The Case Against Zero Hunger and the Sustainable Development Goals

With 2016 just around the corner, we are mere days away from getting started on the next set of development goals, the Sustainable Development Goals (SDGs). I have been able to follow the long consultation process that led up to their adoption in bits and pieces, through a conference in Seoul in 2012 and some related work on the food security side in Rome in 2014. I have a bit of an issue with the ‘Christmas tree approach’ to development goals (hang everything up and hope it sticks) embodied in the 17 goals and 169 targets the UN has adopted to guide the next 15 years of development work. But here I want to address one goal in particular: Zero Hunger.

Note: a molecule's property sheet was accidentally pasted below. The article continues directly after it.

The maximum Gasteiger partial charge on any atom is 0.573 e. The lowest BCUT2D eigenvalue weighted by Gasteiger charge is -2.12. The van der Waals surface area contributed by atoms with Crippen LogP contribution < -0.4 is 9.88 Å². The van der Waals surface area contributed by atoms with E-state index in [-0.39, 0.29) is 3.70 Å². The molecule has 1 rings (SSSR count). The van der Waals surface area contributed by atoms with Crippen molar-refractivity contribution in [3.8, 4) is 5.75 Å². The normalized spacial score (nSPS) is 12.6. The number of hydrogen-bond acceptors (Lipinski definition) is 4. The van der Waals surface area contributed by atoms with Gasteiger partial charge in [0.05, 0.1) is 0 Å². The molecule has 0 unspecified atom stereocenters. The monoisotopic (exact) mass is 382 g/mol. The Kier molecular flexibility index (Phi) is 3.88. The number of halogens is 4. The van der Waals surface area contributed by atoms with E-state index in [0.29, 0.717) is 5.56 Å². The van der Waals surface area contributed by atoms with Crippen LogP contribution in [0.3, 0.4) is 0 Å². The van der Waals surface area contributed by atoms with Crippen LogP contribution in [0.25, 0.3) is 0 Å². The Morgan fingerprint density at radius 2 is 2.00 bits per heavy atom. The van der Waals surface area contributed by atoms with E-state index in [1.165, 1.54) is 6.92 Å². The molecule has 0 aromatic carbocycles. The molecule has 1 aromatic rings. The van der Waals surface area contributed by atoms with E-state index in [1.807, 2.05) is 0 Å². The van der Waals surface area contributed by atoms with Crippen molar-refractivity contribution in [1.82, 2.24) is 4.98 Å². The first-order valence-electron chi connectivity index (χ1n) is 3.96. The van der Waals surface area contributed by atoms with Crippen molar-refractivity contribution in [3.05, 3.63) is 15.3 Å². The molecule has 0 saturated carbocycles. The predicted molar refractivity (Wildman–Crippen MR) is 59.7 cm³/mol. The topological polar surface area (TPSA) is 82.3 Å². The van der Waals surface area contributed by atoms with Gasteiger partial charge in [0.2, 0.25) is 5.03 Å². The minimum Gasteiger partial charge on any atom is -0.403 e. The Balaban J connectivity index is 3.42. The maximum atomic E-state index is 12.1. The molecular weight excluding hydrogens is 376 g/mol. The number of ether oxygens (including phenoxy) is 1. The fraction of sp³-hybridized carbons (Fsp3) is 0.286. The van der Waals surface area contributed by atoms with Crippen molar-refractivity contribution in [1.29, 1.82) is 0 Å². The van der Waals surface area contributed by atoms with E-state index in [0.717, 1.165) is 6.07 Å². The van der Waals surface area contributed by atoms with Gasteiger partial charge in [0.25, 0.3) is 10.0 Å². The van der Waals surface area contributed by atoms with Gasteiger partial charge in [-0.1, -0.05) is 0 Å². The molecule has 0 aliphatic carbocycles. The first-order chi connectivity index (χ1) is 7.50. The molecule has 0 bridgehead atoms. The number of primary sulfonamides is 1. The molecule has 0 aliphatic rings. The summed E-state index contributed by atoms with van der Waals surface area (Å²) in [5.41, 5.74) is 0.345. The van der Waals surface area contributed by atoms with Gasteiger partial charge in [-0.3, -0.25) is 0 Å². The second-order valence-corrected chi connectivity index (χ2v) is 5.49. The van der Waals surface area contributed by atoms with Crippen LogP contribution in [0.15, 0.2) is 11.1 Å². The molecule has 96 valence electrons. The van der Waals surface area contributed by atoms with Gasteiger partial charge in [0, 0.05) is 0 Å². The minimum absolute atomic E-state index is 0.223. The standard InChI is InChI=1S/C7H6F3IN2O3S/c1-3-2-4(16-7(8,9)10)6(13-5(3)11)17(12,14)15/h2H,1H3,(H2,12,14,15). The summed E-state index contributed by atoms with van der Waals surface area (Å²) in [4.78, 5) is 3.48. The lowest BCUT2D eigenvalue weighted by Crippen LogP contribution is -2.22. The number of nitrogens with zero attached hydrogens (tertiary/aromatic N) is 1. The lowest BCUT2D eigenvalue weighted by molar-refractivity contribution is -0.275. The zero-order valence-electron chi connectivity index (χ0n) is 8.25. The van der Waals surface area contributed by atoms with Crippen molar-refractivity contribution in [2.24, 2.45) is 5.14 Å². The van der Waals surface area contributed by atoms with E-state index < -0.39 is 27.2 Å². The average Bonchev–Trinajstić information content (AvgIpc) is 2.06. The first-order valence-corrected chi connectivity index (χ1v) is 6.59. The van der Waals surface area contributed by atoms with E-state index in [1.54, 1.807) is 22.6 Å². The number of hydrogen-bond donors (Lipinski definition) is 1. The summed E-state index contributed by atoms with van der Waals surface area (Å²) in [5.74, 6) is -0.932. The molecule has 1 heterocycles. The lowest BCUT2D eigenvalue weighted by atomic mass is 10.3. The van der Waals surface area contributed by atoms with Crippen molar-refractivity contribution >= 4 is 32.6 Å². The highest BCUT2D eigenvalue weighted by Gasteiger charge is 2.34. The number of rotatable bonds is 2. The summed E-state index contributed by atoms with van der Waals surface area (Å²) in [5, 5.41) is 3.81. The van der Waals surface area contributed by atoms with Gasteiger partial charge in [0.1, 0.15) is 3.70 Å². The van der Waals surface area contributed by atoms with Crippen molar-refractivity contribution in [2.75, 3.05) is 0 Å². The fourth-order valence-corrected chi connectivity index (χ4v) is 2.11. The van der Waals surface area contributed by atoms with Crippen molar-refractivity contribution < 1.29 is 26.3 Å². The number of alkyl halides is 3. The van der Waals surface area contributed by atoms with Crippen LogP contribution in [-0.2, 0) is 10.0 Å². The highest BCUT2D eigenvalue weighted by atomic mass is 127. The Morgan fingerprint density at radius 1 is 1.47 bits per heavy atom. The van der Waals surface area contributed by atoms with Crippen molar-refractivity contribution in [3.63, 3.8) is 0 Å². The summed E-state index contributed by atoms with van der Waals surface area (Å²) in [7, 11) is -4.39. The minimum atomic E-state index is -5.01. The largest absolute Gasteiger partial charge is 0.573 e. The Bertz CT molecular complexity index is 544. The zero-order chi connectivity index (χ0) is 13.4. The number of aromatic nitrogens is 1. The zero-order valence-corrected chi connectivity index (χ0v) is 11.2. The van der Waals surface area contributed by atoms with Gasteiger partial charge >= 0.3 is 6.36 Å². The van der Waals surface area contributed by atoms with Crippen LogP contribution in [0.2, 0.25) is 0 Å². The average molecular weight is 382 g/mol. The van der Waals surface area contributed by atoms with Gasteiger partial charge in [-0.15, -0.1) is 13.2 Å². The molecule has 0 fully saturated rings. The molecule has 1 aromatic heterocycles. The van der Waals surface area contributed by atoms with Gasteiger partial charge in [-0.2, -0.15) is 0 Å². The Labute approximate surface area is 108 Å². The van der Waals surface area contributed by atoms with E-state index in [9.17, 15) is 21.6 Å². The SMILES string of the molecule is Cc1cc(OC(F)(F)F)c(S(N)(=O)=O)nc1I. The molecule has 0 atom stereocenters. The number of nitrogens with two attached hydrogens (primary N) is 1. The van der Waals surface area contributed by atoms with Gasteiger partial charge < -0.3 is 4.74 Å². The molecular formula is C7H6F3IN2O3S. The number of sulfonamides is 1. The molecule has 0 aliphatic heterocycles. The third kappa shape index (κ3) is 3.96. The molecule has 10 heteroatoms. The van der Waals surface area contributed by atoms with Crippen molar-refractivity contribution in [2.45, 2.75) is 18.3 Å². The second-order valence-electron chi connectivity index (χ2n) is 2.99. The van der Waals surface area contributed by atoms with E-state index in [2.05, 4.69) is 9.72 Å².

I don’t like the concept of Zero Hunger as a development goal. This is not the most popular opinion in the place that I work, and so I thought I would give a few reasons to explain myself. What follows are the four main reasons for which the 2nd SDG is simply not good enough for me.

1. It’s not a goal. It’s an anti-goal. A goal would be something measurable, not just ‘find whatever I think we should eliminate, and eliminate it’. Zero anything is more of a vision. The underlying logic behind Zero Hunger is that it must be possible, and therefore can be a useful development goal. I address this point further down.